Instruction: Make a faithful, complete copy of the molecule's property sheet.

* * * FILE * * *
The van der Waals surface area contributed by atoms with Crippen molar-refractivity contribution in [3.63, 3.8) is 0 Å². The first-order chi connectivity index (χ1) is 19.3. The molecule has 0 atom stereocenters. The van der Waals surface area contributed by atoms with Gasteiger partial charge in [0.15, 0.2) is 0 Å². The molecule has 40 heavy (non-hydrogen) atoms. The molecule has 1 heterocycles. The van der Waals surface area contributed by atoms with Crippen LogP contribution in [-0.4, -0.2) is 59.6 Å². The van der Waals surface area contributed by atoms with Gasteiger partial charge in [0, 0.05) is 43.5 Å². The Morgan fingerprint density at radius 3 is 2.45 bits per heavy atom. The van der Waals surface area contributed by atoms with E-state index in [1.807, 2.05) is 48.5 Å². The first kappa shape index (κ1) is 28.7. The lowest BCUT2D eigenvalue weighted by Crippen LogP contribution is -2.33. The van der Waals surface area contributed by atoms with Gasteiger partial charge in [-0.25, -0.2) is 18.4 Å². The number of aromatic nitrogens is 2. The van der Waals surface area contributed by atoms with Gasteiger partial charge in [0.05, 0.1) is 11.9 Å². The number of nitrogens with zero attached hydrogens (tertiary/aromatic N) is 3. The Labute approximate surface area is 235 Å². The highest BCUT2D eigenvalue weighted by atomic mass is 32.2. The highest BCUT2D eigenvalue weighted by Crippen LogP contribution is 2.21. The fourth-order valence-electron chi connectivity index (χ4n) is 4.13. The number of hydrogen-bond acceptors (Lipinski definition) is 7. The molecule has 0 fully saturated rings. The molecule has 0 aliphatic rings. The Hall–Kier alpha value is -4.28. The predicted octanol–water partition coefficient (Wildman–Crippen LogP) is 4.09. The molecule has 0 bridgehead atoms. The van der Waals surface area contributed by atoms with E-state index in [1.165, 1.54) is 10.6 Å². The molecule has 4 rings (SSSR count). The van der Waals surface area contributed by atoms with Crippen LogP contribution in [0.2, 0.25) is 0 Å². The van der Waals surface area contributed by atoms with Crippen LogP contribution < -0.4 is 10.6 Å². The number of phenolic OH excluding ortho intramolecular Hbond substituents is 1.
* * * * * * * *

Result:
The van der Waals surface area contributed by atoms with Crippen molar-refractivity contribution in [3.63, 3.8) is 0 Å². The first-order chi connectivity index (χ1) is 19.3. The molecule has 0 atom stereocenters. The van der Waals surface area contributed by atoms with Gasteiger partial charge in [0.15, 0.2) is 0 Å². The molecule has 40 heavy (non-hydrogen) atoms. The molecule has 1 heterocycles. The van der Waals surface area contributed by atoms with Crippen LogP contribution in [-0.4, -0.2) is 59.6 Å². The van der Waals surface area contributed by atoms with Gasteiger partial charge in [0, 0.05) is 43.5 Å². The Morgan fingerprint density at radius 3 is 2.45 bits per heavy atom. The van der Waals surface area contributed by atoms with E-state index in [1.807, 2.05) is 48.5 Å². The first kappa shape index (κ1) is 28.7. The lowest BCUT2D eigenvalue weighted by Crippen LogP contribution is -2.33. The van der Waals surface area contributed by atoms with Gasteiger partial charge in [-0.25, -0.2) is 18.4 Å². The number of aromatic nitrogens is 2. The van der Waals surface area contributed by atoms with Gasteiger partial charge in [0.05, 0.1) is 11.9 Å². The number of nitrogens with zero attached hydrogens (tertiary/aromatic N) is 3. The Labute approximate surface area is 235 Å². The highest BCUT2D eigenvalue weighted by atomic mass is 32.2. The highest BCUT2D eigenvalue weighted by Crippen LogP contribution is 2.21. The fourth-order valence-electron chi connectivity index (χ4n) is 4.13. The number of hydrogen-bond acceptors (Lipinski definition) is 7. The molecule has 0 fully saturated rings. The molecule has 0 aliphatic rings. The Hall–Kier alpha value is -4.28. The predicted octanol–water partition coefficient (Wildman–Crippen LogP) is 4.09. The molecule has 0 bridgehead atoms. The van der Waals surface area contributed by atoms with E-state index in [1.165, 1.54) is 10.6 Å². The molecule has 4 rings (SSSR count). The van der Waals surface area contributed by atoms with Crippen LogP contribution in [0.2, 0.25) is 0 Å². The van der Waals surface area contributed by atoms with Crippen LogP contribution < -0.4 is 10.6 Å². The number of phenolic OH excluding ortho intramolecular Hbond substituents is 1.